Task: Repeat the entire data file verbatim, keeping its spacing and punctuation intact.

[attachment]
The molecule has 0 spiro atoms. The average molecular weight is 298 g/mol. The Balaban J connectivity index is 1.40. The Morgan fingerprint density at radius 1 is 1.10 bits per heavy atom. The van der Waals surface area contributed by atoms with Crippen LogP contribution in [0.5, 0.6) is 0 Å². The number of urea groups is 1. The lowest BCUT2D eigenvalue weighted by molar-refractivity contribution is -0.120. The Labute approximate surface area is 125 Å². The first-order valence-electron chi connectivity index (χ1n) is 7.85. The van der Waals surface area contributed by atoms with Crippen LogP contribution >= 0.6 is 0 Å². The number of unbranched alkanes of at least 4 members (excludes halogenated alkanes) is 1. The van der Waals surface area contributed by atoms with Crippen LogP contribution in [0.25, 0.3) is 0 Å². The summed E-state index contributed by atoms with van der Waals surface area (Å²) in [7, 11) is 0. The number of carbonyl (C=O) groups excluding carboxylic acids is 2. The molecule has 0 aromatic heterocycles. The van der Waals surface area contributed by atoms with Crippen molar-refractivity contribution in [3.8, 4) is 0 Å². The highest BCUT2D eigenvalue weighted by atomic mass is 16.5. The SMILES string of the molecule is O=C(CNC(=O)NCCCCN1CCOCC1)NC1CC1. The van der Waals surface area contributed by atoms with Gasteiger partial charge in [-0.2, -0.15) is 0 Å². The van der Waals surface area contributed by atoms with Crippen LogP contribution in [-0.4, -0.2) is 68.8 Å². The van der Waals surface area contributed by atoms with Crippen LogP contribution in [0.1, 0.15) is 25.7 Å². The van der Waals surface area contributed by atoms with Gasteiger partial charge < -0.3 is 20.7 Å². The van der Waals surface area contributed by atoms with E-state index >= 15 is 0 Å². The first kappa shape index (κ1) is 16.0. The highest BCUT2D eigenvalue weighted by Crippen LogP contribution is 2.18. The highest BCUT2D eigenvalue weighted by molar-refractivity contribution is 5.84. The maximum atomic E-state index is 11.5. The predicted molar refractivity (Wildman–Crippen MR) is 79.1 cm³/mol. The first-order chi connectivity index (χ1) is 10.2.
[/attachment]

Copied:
The molecule has 0 spiro atoms. The average molecular weight is 298 g/mol. The Balaban J connectivity index is 1.40. The Morgan fingerprint density at radius 1 is 1.10 bits per heavy atom. The van der Waals surface area contributed by atoms with Crippen LogP contribution in [0.5, 0.6) is 0 Å². The number of urea groups is 1. The lowest BCUT2D eigenvalue weighted by molar-refractivity contribution is -0.120. The Labute approximate surface area is 125 Å². The first-order valence-electron chi connectivity index (χ1n) is 7.85. The van der Waals surface area contributed by atoms with Crippen LogP contribution >= 0.6 is 0 Å². The number of unbranched alkanes of at least 4 members (excludes halogenated alkanes) is 1. The van der Waals surface area contributed by atoms with Crippen LogP contribution in [0.25, 0.3) is 0 Å². The summed E-state index contributed by atoms with van der Waals surface area (Å²) in [7, 11) is 0. The number of carbonyl (C=O) groups excluding carboxylic acids is 2. The molecule has 0 aromatic heterocycles. The van der Waals surface area contributed by atoms with Crippen molar-refractivity contribution in [3.8, 4) is 0 Å². The highest BCUT2D eigenvalue weighted by atomic mass is 16.5. The SMILES string of the molecule is O=C(CNC(=O)NCCCCN1CCOCC1)NC1CC1. The van der Waals surface area contributed by atoms with Gasteiger partial charge in [-0.2, -0.15) is 0 Å². The van der Waals surface area contributed by atoms with Crippen LogP contribution in [-0.4, -0.2) is 68.8 Å². The van der Waals surface area contributed by atoms with Crippen LogP contribution in [0.1, 0.15) is 25.7 Å². The van der Waals surface area contributed by atoms with Gasteiger partial charge < -0.3 is 20.7 Å². The van der Waals surface area contributed by atoms with E-state index >= 15 is 0 Å². The first kappa shape index (κ1) is 16.0. The highest BCUT2D eigenvalue weighted by Crippen LogP contribution is 2.18. The highest BCUT2D eigenvalue weighted by molar-refractivity contribution is 5.84. The maximum atomic E-state index is 11.5. The predicted molar refractivity (Wildman–Crippen MR) is 79.1 cm³/mol. The first-order chi connectivity index (χ1) is 10.2.